I see myself as being exactly the same size as when I started. All I think is “I want to be bigger. I need to be bigger”.
Why is it so important for you to “be big”?
I don’t know… It helps at work (Dan is a lorry mechanic). It feels good to be strong, and to be relied on by other people.
Do you think that this has become a bigger issue amongst men within society recently?
Definitely. The instagram aesthetic doesn’t help at all. At the touch of a finger I can see incredibly unrealistic images of other men, which doesn’t make you feel good. You also have no idea how much of it is natural, you don’t know whether they are on steroids.
Have you ever considered taking steroids? Why?
Yes. It always has been and always will be in the back of my mind: how big can I get? One big thing stopping me is that steroids don’t make you any stronger. I’ve seen guys who admit to taking steroids, who are bigger than me but I can live two times more than they can.
Will you ever stop trying to be bigger?
No. I can’t. I feel miserable when I miss just one gym session. Missing one session is like missing two because muscle deteriorates so quickly. Every week I don’t go I feel like I’m getting smaller.
As you can see, for an individual suffering with muscle dysmorphia it is a complete addiction. These men are in constant competition with one another and with themselves as to who can be the biggest and the best: the ultimate man in their eyes.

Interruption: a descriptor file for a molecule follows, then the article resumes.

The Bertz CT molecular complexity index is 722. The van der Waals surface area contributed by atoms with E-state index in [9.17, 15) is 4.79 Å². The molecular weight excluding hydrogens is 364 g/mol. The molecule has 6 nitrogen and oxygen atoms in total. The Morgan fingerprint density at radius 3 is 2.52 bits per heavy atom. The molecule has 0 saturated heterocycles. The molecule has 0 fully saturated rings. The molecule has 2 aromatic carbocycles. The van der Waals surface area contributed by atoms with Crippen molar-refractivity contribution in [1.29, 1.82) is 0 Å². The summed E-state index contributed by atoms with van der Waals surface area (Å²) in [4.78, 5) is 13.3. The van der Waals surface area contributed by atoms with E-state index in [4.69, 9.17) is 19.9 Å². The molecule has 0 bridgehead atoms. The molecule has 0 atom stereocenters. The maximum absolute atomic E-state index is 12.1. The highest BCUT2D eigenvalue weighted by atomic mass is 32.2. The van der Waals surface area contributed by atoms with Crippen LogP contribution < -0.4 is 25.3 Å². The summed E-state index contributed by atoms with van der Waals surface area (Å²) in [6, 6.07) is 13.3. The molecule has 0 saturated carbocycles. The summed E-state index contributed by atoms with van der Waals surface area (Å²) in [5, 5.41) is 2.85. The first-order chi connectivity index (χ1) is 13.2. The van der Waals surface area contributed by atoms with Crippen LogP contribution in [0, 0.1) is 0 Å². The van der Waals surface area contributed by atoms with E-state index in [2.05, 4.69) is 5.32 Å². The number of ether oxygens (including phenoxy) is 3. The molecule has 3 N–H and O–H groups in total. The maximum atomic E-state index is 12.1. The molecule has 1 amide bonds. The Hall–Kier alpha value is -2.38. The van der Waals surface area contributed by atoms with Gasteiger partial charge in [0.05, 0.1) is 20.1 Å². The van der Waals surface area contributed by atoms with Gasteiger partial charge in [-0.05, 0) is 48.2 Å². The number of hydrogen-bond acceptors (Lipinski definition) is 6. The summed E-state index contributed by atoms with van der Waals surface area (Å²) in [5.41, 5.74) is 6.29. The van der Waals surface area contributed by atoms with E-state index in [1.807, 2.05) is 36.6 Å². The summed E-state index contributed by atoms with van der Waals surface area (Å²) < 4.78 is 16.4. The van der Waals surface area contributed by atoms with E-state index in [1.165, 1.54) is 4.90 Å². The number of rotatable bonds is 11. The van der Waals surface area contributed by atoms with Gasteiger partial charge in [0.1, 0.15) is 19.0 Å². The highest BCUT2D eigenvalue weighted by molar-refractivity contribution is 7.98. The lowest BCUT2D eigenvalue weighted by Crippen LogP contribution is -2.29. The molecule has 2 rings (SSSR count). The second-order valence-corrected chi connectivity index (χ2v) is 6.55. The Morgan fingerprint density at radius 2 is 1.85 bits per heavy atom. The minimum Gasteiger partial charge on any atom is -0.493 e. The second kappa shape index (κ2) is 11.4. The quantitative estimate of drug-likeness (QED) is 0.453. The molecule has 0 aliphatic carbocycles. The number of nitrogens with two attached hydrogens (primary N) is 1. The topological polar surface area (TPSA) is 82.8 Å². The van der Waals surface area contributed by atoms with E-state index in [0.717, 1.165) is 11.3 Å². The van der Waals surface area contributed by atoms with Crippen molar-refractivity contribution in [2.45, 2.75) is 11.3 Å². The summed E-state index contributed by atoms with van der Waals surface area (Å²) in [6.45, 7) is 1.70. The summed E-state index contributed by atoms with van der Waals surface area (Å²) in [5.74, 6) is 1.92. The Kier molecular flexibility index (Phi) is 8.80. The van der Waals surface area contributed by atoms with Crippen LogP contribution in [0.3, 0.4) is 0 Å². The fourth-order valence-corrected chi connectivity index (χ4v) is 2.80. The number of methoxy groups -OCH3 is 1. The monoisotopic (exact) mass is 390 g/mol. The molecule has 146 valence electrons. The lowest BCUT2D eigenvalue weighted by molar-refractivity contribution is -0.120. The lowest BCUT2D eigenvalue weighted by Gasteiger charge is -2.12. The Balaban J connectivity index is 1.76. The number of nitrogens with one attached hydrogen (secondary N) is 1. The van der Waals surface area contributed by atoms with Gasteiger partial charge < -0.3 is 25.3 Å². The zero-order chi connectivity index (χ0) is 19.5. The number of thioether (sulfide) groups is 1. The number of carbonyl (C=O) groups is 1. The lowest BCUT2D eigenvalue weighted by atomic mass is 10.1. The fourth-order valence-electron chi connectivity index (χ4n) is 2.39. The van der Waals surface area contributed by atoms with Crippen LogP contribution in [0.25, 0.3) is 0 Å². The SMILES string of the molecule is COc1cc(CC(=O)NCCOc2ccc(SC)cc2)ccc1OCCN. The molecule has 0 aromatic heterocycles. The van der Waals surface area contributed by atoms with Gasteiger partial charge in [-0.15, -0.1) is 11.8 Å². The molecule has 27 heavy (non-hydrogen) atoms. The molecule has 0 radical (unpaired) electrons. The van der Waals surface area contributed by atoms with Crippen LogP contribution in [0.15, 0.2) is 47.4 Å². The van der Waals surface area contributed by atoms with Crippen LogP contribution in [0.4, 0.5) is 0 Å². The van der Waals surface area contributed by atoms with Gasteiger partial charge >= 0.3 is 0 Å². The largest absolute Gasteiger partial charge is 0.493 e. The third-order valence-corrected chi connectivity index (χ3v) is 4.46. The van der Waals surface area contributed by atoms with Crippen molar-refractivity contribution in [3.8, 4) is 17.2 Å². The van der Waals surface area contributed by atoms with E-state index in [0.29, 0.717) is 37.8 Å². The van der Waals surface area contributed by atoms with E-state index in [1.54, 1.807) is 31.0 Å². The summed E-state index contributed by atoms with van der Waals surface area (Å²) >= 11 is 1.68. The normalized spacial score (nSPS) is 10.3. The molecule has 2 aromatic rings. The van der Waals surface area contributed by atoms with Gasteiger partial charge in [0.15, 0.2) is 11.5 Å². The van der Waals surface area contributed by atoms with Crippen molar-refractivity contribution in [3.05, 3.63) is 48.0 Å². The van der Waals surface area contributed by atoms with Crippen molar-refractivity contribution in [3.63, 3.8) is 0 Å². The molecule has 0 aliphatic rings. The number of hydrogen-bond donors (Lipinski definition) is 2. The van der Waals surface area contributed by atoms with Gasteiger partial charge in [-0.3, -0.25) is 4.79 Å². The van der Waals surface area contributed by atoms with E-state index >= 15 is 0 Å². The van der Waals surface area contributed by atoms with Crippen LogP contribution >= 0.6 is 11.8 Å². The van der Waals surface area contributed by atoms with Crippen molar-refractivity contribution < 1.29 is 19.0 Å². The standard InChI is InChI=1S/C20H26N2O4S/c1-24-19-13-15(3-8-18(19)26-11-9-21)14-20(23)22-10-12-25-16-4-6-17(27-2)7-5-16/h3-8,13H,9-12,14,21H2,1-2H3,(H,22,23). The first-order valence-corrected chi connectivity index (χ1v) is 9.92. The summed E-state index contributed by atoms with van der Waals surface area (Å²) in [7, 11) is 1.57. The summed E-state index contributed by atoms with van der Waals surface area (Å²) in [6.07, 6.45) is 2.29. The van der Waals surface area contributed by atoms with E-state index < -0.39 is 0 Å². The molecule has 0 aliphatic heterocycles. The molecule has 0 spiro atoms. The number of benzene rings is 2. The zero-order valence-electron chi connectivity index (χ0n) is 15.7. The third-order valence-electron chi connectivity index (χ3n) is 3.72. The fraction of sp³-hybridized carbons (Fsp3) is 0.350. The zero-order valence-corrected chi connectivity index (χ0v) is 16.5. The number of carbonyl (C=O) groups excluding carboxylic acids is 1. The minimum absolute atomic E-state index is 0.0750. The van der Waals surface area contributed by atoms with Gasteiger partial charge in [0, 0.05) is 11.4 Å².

My two main grievances with this illness are:
1. It is totally ignored by society and no one is doing anything to stop it.
2. Yet again, these unrealistic images of the human body are distorting our view of the world and causing many people severe distress.
I guess my take home message today is the famous phrase “never judge a book by its cover”. By looking at a person, there is no way on earth you could even begin to imagine the baggage that they carry every day.
If you hadn’t heard about muscle dysmorphia before this post, I really hope I’ve shed some light on what it’s all about and the enormous impacts it can have on a person. My ultimate dream outcome of this post would be to get people talking and to spread awareness really. The more people know, the less dangerous it becomes.
Do you know anything about muscle dysmorphia? Can you maybe share your experiences, or the experiences of someone you know? Please let me know what you think to this post in the comments below, and feel free to ask me any questions you may have!
DISCLAIMER: I am not a medical professional, nor do I profess to be one. If you have any concerns after reading this post, please seek the advice of your GP. Do not self diagnose.
Do you have room for more? Head over to my post about Polycystic Ovaries, a condition which I suffer from, whereby I can talk to you all about what it is and the impact it has on my day to day life.
Thank you so much for reading! Don’t forget to follow me on my other social media accounts, and feel free to comment below or message me for a chat – I’d love to talk to you.